Sunday, February 28, 2010

Countdown to Oscar 2010: 16th Annual SAG Nominees and Winners

Inglourious Basterds Claims Top SAG


The nominees and winners for the 16th annual Screen Actors Guild Awards with the WINNERS in bold:

Outstanding Performance by a Male Actor in a Drama Series for Television
Simon Baker, "The Mentalist"
Bryan Cranston, "Breaking Bad"
Michael C. Hall, "Dexter" WINNER
Jon Hamm, "Mad Men"
Hugh Laurie, "House"

Outstanding Performance by a Female Actor in a Drama Series for Television (Because there was a tie, there are six nominees instead of the traditional five in this category.)
Patricia Arquette, "Medium"
Glenn Close, "Damages"
Mariska Hargitay, "Law and Order: Special Victims Unit"
Holly Hunter, "Saving Grace"
Julianna Margulies, "The Good Wife" WINNER
Kyra Sedgwick, "The Closer"

Outstanding Performance by an Ensemble in a Drama Series for Television
"The Closer"
"Dexter"
"The Good Wife"
"Mad Men" WINNER
"True Blood"

Outstanding Performance by a Female Actor in a Comedy Series for Television
Christina Applegate, "Samantha Who?"
Toni Collette, "United States of Tara"
Edie Falco, "Nurse Jackie"
Tina Fey, "30 Rock" WINNER
Julia Louis-Dreyfus, "The New Adventures of Old Christine"

Oustanding Performance by a Male Actor in a Comedy Series for Television
Alec Baldwin, "30 Rock" WINNER
Steve Carell, "The Office"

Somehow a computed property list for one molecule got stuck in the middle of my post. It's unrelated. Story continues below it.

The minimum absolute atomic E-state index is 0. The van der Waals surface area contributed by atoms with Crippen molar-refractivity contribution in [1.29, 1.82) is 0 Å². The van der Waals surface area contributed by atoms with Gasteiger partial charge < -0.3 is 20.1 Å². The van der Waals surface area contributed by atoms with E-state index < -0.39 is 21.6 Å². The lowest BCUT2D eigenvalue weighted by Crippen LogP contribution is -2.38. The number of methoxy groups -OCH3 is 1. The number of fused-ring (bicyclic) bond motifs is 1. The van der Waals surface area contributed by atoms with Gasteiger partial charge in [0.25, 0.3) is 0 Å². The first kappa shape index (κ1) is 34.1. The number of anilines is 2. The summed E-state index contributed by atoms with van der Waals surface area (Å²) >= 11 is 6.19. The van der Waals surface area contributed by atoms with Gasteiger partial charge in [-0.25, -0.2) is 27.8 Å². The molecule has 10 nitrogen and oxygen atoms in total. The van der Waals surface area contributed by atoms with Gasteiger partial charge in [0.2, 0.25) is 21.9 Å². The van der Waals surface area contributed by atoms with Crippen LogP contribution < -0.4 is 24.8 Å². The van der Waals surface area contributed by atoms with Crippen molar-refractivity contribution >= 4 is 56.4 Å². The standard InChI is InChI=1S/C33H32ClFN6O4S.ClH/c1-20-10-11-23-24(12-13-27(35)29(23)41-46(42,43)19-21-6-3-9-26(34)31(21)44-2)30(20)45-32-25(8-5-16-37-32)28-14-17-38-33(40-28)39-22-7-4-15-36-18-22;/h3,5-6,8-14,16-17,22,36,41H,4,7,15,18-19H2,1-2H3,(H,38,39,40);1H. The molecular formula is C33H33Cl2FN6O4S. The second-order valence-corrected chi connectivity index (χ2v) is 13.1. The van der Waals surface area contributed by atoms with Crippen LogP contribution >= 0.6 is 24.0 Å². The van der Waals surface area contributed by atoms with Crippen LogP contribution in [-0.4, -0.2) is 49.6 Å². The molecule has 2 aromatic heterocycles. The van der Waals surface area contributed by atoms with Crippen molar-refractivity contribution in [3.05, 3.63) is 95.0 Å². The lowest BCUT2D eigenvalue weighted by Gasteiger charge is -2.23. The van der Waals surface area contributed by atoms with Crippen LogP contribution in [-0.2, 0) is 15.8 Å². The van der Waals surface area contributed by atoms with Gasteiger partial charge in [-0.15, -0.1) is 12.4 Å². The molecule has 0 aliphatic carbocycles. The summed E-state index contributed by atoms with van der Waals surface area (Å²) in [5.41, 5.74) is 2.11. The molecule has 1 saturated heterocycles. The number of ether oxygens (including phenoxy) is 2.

Larry David, "Curb Your Enthusiasm"
Tony Shalhoub, "Monk"
Charlie Sheen, "Two and a Half Men"

Outstanding Performance by an Ensemble in a Comedy Series for Television
"30 Rock"
"Curb Your Enthusiasm"
"Glee" WINNER
"Modern Family"
"The Office"

Outstanding Performance by a Male Actor in a Television Movie or Miniseries
Kevin Bacon, "Taking Chance" WINNER
Cuba Gooding Jr., "Gifted Hands: The Ben Carson Story"
Jeremy Irons, "Georgia O'Keeffe"
Kevin Kline, "Great Performances: Cyrano de Bergerac"
Tom Wilkinson, "A Number"

Outstanding Performance by a Female Actor in a Television Movie or Miniseries
Joan Allen, "Georgia O'Keeffe"
Drew Barrymore, "Grey Gardens" WINNER
Ruby Dee, "America"
Jessica Lange, "Grey Gardens"
Sigourney Weaver, "Prayers for Bobby"

Outstanding Performance by a Male Actor in a Supporting Role in a Motion Picture
Matt Damon, "Invictus"
Woody Harrelson, "The Messenger"
Christopher Plummer, "The Last Station"
Stanley Tucci, "The Lovely Bones"
Christoph Waltz, "Inglourious Basterds" WINNER

Outstanding Performance by a Female Actor in a Supporting Role in a Motion Picture
Penelope Cruz, "Nine"
Vera Farmiga, "Up in the Air"
Anna Kendrick, "Up in the Air"
Diane Kruger, "Inglourious Basterds"
Mo'Nique, "Precious: Based on the Novel Push by Sapphire" WINNER

Outstanding Performance by a Male Actor in a Leading Role in a Motion Picture